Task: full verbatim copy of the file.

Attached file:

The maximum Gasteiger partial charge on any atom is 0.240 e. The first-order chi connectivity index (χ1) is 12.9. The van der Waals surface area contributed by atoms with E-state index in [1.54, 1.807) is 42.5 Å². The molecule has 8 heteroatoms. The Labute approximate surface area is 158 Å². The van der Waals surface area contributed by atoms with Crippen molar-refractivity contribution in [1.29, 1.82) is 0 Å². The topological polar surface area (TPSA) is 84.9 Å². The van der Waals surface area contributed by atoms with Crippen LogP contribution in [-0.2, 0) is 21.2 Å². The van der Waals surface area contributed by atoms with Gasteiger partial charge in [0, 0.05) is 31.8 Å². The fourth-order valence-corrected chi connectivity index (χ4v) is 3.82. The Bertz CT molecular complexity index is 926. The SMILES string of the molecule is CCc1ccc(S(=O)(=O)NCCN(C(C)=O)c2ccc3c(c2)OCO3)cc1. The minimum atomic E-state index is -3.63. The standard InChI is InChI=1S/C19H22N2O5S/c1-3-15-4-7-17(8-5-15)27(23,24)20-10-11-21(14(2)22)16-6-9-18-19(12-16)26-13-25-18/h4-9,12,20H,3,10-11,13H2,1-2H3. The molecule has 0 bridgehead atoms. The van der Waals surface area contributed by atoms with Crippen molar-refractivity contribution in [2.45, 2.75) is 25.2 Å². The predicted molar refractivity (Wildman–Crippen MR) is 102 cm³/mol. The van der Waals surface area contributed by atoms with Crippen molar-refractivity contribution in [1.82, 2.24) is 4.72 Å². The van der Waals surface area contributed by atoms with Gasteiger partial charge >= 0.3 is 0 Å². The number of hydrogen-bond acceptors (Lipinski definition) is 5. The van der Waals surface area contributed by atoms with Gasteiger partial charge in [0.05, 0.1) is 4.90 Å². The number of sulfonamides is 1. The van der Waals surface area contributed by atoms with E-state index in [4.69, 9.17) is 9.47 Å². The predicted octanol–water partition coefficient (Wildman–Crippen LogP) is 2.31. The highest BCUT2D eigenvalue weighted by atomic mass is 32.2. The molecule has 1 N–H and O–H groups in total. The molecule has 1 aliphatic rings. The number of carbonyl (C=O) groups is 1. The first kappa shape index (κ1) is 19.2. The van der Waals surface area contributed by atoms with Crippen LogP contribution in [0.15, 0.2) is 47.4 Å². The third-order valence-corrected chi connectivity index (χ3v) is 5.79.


The maximum Gasteiger partial charge on any atom is 0.240 e. The first-order chi connectivity index (χ1) is 12.9. The van der Waals surface area contributed by atoms with E-state index in [1.54, 1.807) is 42.5 Å². The molecule has 8 heteroatoms. The Labute approximate surface area is 158 Å². The van der Waals surface area contributed by atoms with Crippen molar-refractivity contribution in [1.29, 1.82) is 0 Å². The topological polar surface area (TPSA) is 84.9 Å². The van der Waals surface area contributed by atoms with Crippen LogP contribution in [-0.2, 0) is 21.2 Å². The van der Waals surface area contributed by atoms with Gasteiger partial charge in [0, 0.05) is 31.8 Å². The fourth-order valence-corrected chi connectivity index (χ4v) is 3.82. The Bertz CT molecular complexity index is 926. The SMILES string of the molecule is CCc1ccc(S(=O)(=O)NCCN(C(C)=O)c2ccc3c(c2)OCO3)cc1. The minimum atomic E-state index is -3.63. The standard InChI is InChI=1S/C19H22N2O5S/c1-3-15-4-7-17(8-5-15)27(23,24)20-10-11-21(14(2)22)16-6-9-18-19(12-16)26-13-25-18/h4-9,12,20H,3,10-11,13H2,1-2H3. The molecule has 0 bridgehead atoms. The van der Waals surface area contributed by atoms with Crippen molar-refractivity contribution in [2.45, 2.75) is 25.2 Å². The predicted molar refractivity (Wildman–Crippen MR) is 102 cm³/mol. The van der Waals surface area contributed by atoms with Crippen molar-refractivity contribution in [1.82, 2.24) is 4.72 Å². The van der Waals surface area contributed by atoms with Gasteiger partial charge >= 0.3 is 0 Å². The number of hydrogen-bond acceptors (Lipinski definition) is 5. The van der Waals surface area contributed by atoms with Gasteiger partial charge in [0.05, 0.1) is 4.90 Å². The number of sulfonamides is 1. The van der Waals surface area contributed by atoms with E-state index in [4.69, 9.17) is 9.47 Å². The predicted octanol–water partition coefficient (Wildman–Crippen LogP) is 2.31. The highest BCUT2D eigenvalue weighted by atomic mass is 32.2. The molecule has 1 N–H and O–H groups in total. The molecule has 1 aliphatic rings. The number of carbonyl (C=O) groups is 1. The first kappa shape index (κ1) is 19.2. The van der Waals surface area contributed by atoms with Crippen LogP contribution in [0.15, 0.2) is 47.4 Å². The third-order valence-corrected chi connectivity index (χ3v) is 5.79.